[Bf-committers] Learning Blender Code?
indigitalspace at yahoo.com
Sat Jul 5 20:01:22 CEST 2014
In my experience it is not just the code takes a "long time" but is the lack of specific useful inline documentation and a need for a really good IDE/debugger workflow. So I started making my own code docs when I figured out coding techniques. The code in general is also not usually modular and has some unusual conventions so it is a hard read the source without a full debug and trace environment to watch it execute.
Then I started working on my IDE/debugger workflow. So mapping out the pointer usage, call backs and variable naming patterns speeds up the "long time to learn" process considerably for me. I also have a strong background as a programmer in proprietary code from scratch, maintenance code and some experience with other FOSS projects. So part of the challenge in my experience is not assuming things known from these other experiences but rather watching Blender code execute so you can see its assumptions and patterns.
So cycling very fast through the debugger to see how the window management code blends in with the other code has been very helpful to me in speeding up seeing Blender's assumption picture. You will need to set key breakpoints then rapidly step out of the functions to watch the call list. Once you can recognize and ignore the window management code, then there is less code to understand. Once you recognize the callback code and variable naming and pointer code patterns then you start getting to the algorithmic code. The algorithms will make much more sense more quickly.
Reading the header files also
helped speed things up for me. They sometimes have the only
documentation for that section of code. So that's where personal notes
come handy to remember key variable names and defines when in the
executing or algorithmic parts of the code. Also folding the code levels in your IDE helps see the big picture of each individual file. Then expand the functions that look relevant. This really cuts down on the noise and helps focus.
The relevant DNA files to the area you are working in help with understanding the data. So always glance at those relevant files. They are formatted DNA_[name].types.h "They are your friend" I was told by a dev. Tracing the symbols in the debugger helps out tremendously. Also, as in QT Creator, "Follow symbol under the cursor" will show you where it came from and there may be some insight there. Also the wiki contains some prefix definitions that help sort things out so you can recognize a prefix as belonging to a specific part of the code. Some of the code intertwines very heavily, so it is important to sort that out and learn what code to ignore. Also there is still some unused code that has not been removed that can be confusing. So beware of that dead end.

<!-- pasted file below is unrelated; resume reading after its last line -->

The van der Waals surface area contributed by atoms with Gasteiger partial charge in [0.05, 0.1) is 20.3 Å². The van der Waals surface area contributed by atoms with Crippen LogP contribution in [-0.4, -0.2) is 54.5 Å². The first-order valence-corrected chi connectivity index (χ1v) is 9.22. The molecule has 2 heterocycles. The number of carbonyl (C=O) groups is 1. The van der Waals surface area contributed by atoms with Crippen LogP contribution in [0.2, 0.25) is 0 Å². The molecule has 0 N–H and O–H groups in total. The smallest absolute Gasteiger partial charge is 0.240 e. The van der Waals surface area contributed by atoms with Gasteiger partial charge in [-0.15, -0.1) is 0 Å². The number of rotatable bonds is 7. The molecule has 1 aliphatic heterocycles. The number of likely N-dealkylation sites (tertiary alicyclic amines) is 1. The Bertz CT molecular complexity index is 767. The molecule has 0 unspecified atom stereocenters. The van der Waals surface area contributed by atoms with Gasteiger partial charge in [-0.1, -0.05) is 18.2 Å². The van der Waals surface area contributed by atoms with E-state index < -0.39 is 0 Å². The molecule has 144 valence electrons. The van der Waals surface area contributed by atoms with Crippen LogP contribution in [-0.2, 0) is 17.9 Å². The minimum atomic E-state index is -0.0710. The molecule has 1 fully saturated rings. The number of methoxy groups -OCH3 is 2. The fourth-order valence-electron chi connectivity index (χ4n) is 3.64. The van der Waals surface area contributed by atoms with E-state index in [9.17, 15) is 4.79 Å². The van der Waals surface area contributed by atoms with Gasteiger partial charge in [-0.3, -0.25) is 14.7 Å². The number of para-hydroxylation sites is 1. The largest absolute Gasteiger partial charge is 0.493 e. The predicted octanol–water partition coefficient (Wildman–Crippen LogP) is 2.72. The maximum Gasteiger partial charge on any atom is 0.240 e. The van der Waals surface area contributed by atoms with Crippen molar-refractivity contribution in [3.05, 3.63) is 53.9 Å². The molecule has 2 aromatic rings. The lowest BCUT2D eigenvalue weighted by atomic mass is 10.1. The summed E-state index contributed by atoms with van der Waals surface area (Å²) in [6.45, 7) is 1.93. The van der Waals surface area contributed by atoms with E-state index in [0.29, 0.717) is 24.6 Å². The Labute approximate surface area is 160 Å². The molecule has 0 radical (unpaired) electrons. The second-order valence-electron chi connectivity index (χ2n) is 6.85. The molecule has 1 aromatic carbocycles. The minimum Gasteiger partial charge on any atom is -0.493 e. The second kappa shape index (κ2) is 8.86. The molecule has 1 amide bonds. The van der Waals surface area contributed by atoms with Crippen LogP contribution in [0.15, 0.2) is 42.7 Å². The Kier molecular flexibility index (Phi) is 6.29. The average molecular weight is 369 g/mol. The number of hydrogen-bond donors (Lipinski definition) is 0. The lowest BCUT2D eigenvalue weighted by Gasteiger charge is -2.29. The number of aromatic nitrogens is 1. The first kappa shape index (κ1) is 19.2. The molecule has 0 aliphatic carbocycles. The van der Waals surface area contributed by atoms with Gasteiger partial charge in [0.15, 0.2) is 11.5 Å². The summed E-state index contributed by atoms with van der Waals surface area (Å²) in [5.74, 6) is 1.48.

So the pattern here is a good workflow and coding/debugging environment speeds up things considerably more than just reading the code in a simple editor and trying to wrap you mind around it manually. So in my experience a good working environment and tools, memorizing a few key techniques and making some notes mapping and defining things can reduce the "it just takes a long time" down to something manageable with Blender's particular code base. So hopefully you more quickly get to where you can achieve some usable results.
After that, when adding to the code, make sure to keep in line with the wiki guidelines. Also check out the dev's personal pages for information on coding. I think Sergey/Nazg-gul and Cabpbell/Ideasman42 both have some useful information on their personal pages. Other devs may also.
So to recap:
Once you get the technique and workflow down the time is reduced substantially
In the debugger watch and learn the code flow in the function call window rapidly several times by stepping out repeatedly
Check the header files and DNA_[name]_types.h files
Follow the symbols back to where they came from in the code to start seeing that patern
Take notes to map things out and as reminders
Spend some time identifying window management and call back code so you can learn to ignore it when needed.
Keep refining your techniques and things speed up. Good luck!
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